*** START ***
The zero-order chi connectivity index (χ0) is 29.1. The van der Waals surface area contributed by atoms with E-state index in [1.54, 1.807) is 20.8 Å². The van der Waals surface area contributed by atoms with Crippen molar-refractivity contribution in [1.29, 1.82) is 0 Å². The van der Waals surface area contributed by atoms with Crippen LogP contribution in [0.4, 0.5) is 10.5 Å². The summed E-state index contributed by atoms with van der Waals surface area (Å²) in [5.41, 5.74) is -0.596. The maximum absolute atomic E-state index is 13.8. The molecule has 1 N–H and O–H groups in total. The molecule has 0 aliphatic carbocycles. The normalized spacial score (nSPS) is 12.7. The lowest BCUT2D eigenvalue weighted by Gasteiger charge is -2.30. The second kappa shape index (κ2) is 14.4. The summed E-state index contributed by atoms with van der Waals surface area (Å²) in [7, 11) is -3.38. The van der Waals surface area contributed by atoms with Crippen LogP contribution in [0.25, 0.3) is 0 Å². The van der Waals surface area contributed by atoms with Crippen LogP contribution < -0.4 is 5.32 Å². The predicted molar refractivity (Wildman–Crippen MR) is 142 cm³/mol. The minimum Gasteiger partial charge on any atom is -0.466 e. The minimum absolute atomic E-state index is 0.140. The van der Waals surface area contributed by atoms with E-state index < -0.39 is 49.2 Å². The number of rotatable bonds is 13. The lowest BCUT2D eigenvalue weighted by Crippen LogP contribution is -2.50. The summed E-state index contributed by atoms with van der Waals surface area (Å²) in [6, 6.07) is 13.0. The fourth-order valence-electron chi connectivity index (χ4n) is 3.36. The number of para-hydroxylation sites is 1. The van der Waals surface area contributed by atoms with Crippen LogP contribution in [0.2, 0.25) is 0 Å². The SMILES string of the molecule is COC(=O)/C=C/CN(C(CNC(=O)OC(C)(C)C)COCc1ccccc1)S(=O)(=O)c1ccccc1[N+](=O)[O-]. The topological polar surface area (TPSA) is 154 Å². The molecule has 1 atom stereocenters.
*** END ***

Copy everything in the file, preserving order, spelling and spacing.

The zero-order chi connectivity index (χ0) is 29.1. The van der Waals surface area contributed by atoms with E-state index in [1.54, 1.807) is 20.8 Å². The van der Waals surface area contributed by atoms with Crippen molar-refractivity contribution in [1.29, 1.82) is 0 Å². The van der Waals surface area contributed by atoms with Crippen LogP contribution in [0.4, 0.5) is 10.5 Å². The summed E-state index contributed by atoms with van der Waals surface area (Å²) in [5.41, 5.74) is -0.596. The maximum absolute atomic E-state index is 13.8. The molecule has 1 N–H and O–H groups in total. The molecule has 0 aliphatic carbocycles. The normalized spacial score (nSPS) is 12.7. The lowest BCUT2D eigenvalue weighted by Gasteiger charge is -2.30. The second kappa shape index (κ2) is 14.4. The summed E-state index contributed by atoms with van der Waals surface area (Å²) in [7, 11) is -3.38. The van der Waals surface area contributed by atoms with Crippen LogP contribution in [0.25, 0.3) is 0 Å². The van der Waals surface area contributed by atoms with Crippen LogP contribution < -0.4 is 5.32 Å². The predicted molar refractivity (Wildman–Crippen MR) is 142 cm³/mol. The minimum Gasteiger partial charge on any atom is -0.466 e. The minimum absolute atomic E-state index is 0.140. The van der Waals surface area contributed by atoms with E-state index < -0.39 is 49.2 Å². The number of rotatable bonds is 13. The lowest BCUT2D eigenvalue weighted by Crippen LogP contribution is -2.50. The summed E-state index contributed by atoms with van der Waals surface area (Å²) in [6, 6.07) is 13.0. The fourth-order valence-electron chi connectivity index (χ4n) is 3.36. The number of para-hydroxylation sites is 1. The van der Waals surface area contributed by atoms with Crippen LogP contribution in [0.2, 0.25) is 0 Å². The SMILES string of the molecule is COC(=O)/C=C/CN(C(CNC(=O)OC(C)(C)C)COCc1ccccc1)S(=O)(=O)c1ccccc1[N+](=O)[O-]. The topological polar surface area (TPSA) is 154 Å². The molecule has 1 atom stereocenters.